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FHA loans make it possible for some people to get a mortgage without a large down payment.
Saving up for a big down payment on a home is a financial obstacle for many would-be homeowners. Fortunately, FHA loans can help homebuyers afford a mortgage loan by offering flexible home loan requirements, including low down payments and lower minimum credit scores.
To help you figure out whether an FHA loan makes sense for you, we’ll go over the basic requirements for qualifying for an FHA loan — including the conditions that borrowers, and the property they want to buy, must meet. Let’s dive in.
What are FHA loans?
FHA loans are guaranteed by the Federal Housing Administration, part of the U.S. Department of Housing and Urban Development, or HUD. This means that if you buy a home using an FHA loan and stop making mortgage payments, the federal government will repay the guaranteed portion of the loan.
While FHA loans are a popular type of mortgage for first-time homebuyers because of their low down payment requirements and low minimum credit scores, they’re not limited to first-time homebuyers.
FHA loan requirements for homebuyers
FHA-backed loans have flexible lending requirements, but not all borrowers will be approved. Here’s what you need to know about qualifying for an FHA loan.
To be eligible for an FHA loan, you generally need to …
- Have a valid Social Security number
- Be old enough to enter into a contract in the jurisdiction where the property is located (in most states, the legal age is 18)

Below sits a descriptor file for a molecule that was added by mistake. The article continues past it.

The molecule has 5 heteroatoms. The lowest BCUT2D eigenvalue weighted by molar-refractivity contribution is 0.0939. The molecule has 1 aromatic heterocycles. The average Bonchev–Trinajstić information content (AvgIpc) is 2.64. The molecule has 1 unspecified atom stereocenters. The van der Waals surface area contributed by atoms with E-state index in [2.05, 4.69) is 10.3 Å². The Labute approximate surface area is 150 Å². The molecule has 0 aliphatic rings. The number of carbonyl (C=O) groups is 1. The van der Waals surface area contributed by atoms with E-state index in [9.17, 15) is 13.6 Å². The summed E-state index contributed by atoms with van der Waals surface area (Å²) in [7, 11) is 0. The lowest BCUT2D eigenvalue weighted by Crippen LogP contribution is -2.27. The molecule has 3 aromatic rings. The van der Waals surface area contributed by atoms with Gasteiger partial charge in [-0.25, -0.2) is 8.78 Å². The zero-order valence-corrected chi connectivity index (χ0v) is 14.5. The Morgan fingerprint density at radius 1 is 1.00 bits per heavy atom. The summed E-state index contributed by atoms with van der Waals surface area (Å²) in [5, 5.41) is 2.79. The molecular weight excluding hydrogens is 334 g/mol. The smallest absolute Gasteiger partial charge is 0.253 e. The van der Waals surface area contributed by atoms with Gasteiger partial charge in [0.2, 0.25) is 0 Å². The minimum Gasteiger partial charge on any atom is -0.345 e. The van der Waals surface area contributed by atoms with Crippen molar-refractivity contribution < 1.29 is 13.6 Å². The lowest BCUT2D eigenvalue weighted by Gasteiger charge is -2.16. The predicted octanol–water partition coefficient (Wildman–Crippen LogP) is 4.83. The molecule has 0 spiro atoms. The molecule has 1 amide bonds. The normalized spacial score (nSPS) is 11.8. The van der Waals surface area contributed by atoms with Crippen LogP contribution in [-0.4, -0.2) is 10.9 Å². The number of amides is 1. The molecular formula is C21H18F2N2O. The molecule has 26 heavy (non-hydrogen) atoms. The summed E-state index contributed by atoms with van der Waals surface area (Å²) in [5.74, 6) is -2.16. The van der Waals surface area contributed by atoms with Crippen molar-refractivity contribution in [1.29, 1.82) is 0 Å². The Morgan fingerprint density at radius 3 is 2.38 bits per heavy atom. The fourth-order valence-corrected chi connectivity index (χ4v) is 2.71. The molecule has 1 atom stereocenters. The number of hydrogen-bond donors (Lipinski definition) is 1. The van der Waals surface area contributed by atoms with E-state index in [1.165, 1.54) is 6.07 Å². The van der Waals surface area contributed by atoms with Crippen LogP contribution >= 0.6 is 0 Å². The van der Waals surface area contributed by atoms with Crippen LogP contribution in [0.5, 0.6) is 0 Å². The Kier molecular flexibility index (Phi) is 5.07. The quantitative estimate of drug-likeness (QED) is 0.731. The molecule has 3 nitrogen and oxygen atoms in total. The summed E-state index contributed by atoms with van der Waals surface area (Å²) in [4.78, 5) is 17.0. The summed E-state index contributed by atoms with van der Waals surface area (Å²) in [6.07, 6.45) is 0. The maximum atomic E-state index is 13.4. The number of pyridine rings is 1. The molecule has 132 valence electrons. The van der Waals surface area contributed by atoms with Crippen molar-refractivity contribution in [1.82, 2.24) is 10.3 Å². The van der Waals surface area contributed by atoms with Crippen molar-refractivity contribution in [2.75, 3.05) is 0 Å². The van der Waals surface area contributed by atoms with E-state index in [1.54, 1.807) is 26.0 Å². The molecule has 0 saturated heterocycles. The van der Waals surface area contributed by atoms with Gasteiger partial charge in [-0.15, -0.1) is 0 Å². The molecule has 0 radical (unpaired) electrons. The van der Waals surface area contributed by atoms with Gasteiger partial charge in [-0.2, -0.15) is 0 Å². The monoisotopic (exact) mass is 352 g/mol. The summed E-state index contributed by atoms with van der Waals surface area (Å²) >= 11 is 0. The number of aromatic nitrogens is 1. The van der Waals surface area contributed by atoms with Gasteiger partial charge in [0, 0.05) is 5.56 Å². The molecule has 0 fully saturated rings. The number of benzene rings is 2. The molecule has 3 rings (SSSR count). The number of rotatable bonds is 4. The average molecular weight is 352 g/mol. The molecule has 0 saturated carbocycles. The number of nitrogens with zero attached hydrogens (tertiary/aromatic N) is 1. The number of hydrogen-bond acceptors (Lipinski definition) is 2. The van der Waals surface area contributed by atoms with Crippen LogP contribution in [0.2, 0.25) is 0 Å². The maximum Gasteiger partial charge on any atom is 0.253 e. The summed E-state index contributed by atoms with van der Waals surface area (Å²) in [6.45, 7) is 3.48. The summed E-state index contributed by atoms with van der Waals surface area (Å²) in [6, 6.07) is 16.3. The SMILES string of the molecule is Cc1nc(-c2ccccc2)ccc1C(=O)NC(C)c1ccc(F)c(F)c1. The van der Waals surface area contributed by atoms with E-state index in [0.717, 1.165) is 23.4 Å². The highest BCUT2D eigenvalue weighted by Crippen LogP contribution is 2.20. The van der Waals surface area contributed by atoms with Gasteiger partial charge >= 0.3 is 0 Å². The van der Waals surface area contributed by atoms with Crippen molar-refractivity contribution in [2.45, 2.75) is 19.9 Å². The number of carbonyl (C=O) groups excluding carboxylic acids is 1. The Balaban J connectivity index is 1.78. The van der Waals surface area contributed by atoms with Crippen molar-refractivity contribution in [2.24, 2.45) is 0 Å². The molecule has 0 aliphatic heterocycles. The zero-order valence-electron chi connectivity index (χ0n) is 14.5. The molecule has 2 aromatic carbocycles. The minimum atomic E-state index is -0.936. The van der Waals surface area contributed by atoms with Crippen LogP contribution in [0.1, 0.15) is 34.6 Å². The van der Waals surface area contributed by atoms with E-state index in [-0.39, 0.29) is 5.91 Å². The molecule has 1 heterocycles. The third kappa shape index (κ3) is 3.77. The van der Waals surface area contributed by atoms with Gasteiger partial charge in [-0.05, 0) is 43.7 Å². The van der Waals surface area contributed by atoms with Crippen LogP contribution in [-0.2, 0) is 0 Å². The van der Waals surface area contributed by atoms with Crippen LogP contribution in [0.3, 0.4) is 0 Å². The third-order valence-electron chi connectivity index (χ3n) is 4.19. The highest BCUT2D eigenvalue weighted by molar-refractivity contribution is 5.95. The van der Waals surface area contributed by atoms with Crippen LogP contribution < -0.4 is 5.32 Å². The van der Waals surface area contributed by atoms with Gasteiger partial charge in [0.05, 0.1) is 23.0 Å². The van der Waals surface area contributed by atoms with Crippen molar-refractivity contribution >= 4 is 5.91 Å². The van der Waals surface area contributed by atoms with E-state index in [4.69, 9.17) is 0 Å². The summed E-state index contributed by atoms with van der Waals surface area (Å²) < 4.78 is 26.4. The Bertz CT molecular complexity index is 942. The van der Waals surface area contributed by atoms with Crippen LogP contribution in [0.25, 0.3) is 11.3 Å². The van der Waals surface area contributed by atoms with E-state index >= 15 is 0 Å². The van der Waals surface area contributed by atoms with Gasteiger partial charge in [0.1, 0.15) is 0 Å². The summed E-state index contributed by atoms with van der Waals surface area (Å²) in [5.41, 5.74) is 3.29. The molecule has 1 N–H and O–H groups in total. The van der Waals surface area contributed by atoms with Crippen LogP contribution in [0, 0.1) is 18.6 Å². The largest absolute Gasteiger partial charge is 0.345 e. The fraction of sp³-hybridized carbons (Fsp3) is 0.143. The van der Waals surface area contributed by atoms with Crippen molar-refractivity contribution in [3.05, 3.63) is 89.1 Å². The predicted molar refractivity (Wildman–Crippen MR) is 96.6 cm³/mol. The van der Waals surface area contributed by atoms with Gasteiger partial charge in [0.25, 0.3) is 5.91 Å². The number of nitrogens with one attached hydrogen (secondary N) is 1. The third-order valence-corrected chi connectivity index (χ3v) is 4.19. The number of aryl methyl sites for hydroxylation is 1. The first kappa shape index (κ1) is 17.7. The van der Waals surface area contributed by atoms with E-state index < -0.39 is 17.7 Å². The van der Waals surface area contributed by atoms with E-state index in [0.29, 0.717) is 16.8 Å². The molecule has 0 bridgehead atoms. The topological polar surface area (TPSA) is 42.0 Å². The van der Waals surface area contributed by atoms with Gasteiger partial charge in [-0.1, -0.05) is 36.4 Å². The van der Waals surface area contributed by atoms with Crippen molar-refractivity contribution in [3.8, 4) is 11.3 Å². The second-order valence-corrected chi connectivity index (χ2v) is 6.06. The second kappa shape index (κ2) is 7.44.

- Have no bankruptcies within the past two years
- Have no short sales, foreclosures or deeds in lieu of foreclosure within the past three years
- Intend to occupy the home as your principal residence — FHA loans are not available for investment property or vacation homes
Minimum credit score
To qualify for an FHA loan, you need to have a credit score of at least 500. But if your credit score is below 580, you will need to come up with a higher down payment. FHA loans allow borrowers with a credit score of 580 or above to purchase a house with a down payment as low as 3.5% of the purchase price. Borrowers with credit scores between 500 and 579 need at least 10% down.
Keep in mind, these are the minimums set by HUD, but lenders may have their own minimums. These are called “lender overlays” because they’re additional guidelines set by lenders that lay on the FHA guidelines. For example, some lenders may not approve FHA loans for borrowers with credit scores below 600.
Maximum debt-to-income ratio
Your debt-to-income ratio, also known as DTI, is the percentage of your monthly gross income that goes toward paying debts. For example, if your gross monthly income is $6,000 per month and your monthly debt payments (including your rent or mortgage) are $3,000, your DTI is 50%.
FHA lenders consider two DTIs when evaluating whether you can afford your mortgage:
- Front-end DTI — This includes only housing-related expenses, such as your mortgage’s monthly principal and interest payments, property taxes, insurance and any homeowners association dues.
- Back-end DTI — This includes all of your minimum required monthly debt payments, including housing-related expenses and payments toward credit cards, student loans, car loans, alimony, child support and other debts.